Any business, irrespective of scale, geography, or industry, has
common factors core to its existence: its customers, employees,
resources, and products. Managing these factors individually is
important for success,; but managing the interaction between
them, cumulatively, is crucial to value creation.
These business processes have all gone through a similar journey of digitisation and democratisation over the last 2.5 decades, redefining the 21st Century enterprise. What used to be manually recorded, calculated and communicated, gradually shifted to spreadsheets and emails in the late ’80s and traditional enterprise technology in the mid ’90s. Companies like SAP and Oracle created ‘ERP systems’ that had component ‘modules’ to manage assets (ITMS), employees (HRM), customers (CRM), procurement (EPS), etc.
Traditional enterprise software was monolithic, expensive, had long implementation and life cycles, user-interfaces that only a mother could love, and required extra resources to manage the technology (!). Consequently (and as the cost of computing reduced), small/medium-sized companies began creating their own in-house products to manage their processes.
Soon, there came a new breed of companies that built specialised, cloud-based, mobile-first, user-centric products that owned one function and worked for companies of all sizes (think Salesforce (originally), BambooHR, Workday, Freshdesk, etc.)
Today, software that is easy to buy (and easier to use), customisable, scalable, and immediately deployable are available to digitise every function of the modern enterprise and make your life easy.
Well, almost every function.
Deliveries are (still) managed manually.
If you are a logistics/supply-chain manager anywhere in the world, you’re most probably stuck in the ’90s, doomed to manage your deliveries through back-and-forth calls and emails, long spreadsheets, and clunky in-house software. This isn’t easy, whatever the scale of operations is.
Manual processes aren’t just cumbersome; they are risky.
Let’s take the (real) example of two of Pando’s clients — A and B.
A, part of a larger conglomerate, is a large paper manufacturer, with a turnover of about ~US $100 Mil. B is a global electronics major, with a top-line of ~US $1 Bn (India alone). While at different scales and in different industries, both these companies have fairly distributed operations. These businesses use simple tools to digitise and optimise different business processes; but, they have not been able to digitise delivery management.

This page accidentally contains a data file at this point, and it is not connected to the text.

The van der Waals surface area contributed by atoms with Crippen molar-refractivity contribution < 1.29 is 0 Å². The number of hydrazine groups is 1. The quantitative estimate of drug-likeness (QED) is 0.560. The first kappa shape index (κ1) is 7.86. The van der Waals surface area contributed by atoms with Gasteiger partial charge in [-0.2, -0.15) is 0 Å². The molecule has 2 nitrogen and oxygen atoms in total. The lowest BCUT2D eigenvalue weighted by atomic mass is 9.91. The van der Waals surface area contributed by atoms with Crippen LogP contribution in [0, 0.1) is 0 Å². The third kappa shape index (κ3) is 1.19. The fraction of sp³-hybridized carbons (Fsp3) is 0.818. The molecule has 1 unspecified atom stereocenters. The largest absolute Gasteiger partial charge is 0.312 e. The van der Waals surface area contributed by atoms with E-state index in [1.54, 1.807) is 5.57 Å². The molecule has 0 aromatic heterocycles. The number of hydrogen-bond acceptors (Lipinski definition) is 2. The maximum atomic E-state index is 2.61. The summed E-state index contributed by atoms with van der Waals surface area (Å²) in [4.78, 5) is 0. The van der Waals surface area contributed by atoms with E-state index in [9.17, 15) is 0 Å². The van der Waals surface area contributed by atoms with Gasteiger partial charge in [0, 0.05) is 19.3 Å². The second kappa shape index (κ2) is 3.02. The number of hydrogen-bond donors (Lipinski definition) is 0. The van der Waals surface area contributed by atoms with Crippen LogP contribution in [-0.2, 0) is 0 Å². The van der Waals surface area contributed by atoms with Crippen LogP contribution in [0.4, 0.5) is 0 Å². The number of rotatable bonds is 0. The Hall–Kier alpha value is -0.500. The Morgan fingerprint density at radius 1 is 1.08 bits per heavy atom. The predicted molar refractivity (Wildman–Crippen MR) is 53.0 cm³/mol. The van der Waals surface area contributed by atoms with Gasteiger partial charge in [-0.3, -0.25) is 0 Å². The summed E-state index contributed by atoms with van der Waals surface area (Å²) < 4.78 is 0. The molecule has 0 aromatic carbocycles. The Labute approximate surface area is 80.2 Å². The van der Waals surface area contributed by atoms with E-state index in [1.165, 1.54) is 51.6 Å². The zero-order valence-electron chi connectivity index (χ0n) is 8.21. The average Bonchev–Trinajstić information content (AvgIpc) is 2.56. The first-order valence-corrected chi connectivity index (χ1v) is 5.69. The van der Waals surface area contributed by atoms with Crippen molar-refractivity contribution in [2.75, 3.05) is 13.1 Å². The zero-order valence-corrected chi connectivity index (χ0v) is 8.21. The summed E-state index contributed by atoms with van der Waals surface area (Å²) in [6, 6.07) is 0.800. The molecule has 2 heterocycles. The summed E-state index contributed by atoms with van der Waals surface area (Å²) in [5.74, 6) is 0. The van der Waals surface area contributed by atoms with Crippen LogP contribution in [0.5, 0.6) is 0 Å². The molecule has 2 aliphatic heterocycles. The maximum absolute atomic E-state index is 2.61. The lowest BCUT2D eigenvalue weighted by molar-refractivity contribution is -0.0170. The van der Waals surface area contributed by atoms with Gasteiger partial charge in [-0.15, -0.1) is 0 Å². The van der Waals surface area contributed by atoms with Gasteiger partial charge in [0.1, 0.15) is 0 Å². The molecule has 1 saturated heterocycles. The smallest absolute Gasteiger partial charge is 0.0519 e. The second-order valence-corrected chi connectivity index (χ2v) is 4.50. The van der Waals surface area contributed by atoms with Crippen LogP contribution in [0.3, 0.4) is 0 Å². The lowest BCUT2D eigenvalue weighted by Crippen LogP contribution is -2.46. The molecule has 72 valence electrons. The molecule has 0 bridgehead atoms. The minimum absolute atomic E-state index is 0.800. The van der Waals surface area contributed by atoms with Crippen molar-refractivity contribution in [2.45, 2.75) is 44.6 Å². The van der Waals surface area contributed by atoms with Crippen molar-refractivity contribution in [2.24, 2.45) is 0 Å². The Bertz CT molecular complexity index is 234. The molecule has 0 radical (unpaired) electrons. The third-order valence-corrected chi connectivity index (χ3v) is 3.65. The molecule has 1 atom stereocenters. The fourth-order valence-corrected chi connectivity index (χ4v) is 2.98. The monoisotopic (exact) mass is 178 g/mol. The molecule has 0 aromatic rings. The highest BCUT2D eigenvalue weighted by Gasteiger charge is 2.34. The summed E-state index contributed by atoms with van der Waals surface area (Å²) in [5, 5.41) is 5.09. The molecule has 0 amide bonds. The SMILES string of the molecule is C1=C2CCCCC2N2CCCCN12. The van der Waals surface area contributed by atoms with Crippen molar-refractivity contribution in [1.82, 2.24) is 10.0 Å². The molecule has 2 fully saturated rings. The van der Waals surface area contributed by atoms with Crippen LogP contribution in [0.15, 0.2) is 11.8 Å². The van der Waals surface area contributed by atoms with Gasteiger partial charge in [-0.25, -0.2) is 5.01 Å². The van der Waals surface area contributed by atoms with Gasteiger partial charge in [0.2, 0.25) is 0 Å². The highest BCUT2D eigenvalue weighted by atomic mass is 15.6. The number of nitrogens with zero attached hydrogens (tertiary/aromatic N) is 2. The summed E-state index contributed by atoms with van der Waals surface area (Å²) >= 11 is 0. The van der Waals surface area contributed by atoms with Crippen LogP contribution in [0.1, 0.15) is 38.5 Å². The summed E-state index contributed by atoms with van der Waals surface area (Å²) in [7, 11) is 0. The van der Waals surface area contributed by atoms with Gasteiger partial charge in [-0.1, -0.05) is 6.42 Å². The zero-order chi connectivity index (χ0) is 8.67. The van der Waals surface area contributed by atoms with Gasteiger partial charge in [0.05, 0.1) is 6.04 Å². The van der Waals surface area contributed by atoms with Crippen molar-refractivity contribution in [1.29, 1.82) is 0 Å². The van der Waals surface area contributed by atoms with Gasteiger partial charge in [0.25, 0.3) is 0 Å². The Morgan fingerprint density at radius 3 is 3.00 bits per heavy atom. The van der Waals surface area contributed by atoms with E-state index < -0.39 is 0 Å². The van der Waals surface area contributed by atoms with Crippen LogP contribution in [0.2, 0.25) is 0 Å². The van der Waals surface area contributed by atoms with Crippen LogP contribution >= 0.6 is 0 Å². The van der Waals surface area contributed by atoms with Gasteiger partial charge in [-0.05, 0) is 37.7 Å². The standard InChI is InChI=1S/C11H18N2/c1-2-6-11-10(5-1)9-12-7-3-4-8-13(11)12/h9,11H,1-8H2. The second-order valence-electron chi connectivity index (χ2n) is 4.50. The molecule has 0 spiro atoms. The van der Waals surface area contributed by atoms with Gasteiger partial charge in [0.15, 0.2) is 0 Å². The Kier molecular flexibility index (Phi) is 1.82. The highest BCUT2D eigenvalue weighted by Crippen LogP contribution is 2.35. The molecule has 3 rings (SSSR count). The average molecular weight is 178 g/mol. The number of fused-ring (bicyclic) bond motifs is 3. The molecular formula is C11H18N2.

The amount of time spent on coordination by these companies — representative of a majority — is mind-boggling. Thousands of reams of paper, litres of ink, and calls and SMSs are invested in tracking, monitoring, reporting, and communicating the progress of each delivery across multiple stakeholders. The data about vendor performance is almost never tracked, reducing metrics used in vendor re-contracting to the cursory collection of a few documents.
Both of these companies tried digitising their delivery management workflows in the past but eventually fell back to a combination of manual processes and in-house products.
This no-tech reality isn’t just bad news for logistics managers but risky for businesses as well. Delivering products to customers is a core function of any business — but most businesses have no/very little (useful) data on whom they trust to do this job.
But why is this the case? If super smart people at companies with deep pockets had tried to solve this, why is it so difficult to digitise deliveries?
The Case for Convergence
To streamline any business process, companies digitise individual entities’/users’ tasks and converge workflows between them, i.e.,get everyone to follow the same process
on the same (/compatible) platform,so information and assets flow through seamlessly.
Success in doing this has traditionally depended on a) the number of entities/people involved and b) the degree of control enterprises wield on these entities.
Processes in small teams are easily digitised. Even larger, more distributed businesses continue to implement technology top- down, establishing rules about how and when handshakes happen, a tight reporting structure, and aligning penalties to non-performance.